In contrast, in a case-series with 10 patients with degenerative cerebellar ataxia, no improvement in SARA was observed 16. However, 7 out of 10 patients described a subjective improvement on medication. Since at the time of this study, the acetyl-DL-leucine tablets were not available, a liquid formulation of 5 g once a day was administered, which may account for the failure to confirm the therapeutic benefit.
In twelve patients with Niemann-Pick typ C (NPC), acetyl-DL-leucine improved cerebellar ataxia signs and symptoms, as assessed by SARA and SCAFI17. SARA changed significantly from 10.8 points at baseline to 7 points on medication and increased again on 10.5 points, yielding an absolute change of 3.8 points between baseline and on medication and 10.5 points between on medication and after one month of washout. SCAFI 9-Hole-Peg Test of the dominant hand, modified disability rating scale and quality of life, as assessed by caregivers also changed significantly. Remarkably, patients acted more independently in daily life, had more drive to perform the activities on their own, and interacted more with caregivers and their physiotherapeuts. Since some of these subjective findings are closely related to higher cognitive functions, we hypothesized that acetyl-DL-leucine might act not just on the level of cerebellum, but also at the level of higher-order structures, such as fronto-temporal lobe or limbic system. The improvement of cognitive capabilities was already reported in a 90-old man suffering mild cognitive impairment and gait disorder. These signs remarkably improved on medication with acetyl-DL-leucine18.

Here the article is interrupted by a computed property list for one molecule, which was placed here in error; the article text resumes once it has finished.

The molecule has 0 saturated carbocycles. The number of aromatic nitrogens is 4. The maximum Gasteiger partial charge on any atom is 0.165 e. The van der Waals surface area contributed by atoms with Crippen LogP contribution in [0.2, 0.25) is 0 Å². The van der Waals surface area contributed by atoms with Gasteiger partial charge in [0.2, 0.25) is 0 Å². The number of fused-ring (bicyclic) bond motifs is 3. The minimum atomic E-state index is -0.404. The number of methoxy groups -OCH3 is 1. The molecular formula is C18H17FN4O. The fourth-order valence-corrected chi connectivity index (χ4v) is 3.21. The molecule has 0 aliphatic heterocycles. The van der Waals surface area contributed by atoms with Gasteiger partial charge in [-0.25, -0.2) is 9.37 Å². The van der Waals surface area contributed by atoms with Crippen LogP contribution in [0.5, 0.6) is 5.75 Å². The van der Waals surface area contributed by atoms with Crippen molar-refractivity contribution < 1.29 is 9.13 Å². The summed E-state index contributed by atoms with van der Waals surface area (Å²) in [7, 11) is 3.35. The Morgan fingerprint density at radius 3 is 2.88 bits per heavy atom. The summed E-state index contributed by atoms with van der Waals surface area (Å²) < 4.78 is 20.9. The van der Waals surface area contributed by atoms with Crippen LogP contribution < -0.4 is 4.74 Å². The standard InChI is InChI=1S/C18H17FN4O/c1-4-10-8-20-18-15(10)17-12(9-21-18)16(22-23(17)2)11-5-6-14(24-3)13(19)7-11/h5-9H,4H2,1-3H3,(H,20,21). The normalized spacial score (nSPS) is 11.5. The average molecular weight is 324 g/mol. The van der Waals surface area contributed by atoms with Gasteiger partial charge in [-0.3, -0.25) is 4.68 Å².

In addition, a decrease of frequency of cerebellar fixation instability problem, square wave jerks, was also subjectively noted by the study doctor and the caregiver. In order to objectify this sign, patients with ataxia telangiectasia, genetic disorders with a pronounced cerebellar atrophy, ocular motor problems such as downbeat-nystagmus, gaze-holding nystagmus, direction-specific gaze-palsies, smooth pursuit deficits and slow saccades were treated with acetyl-dL-leucine for one month with a following one month titration. Preliminary data suggest a remarkable increase of fixation stability, thus improving the function of the vestibulo-cerebellum. In one patient, the slow-phase velocity of the downbeat-nystagmus changed of 3.6 °/s in the position with gaze to the left and 2.1 °/s with the gaze straight-ahead.
Postural stability and fine motor function improved in these patients despite the polyneuropathy in these patients.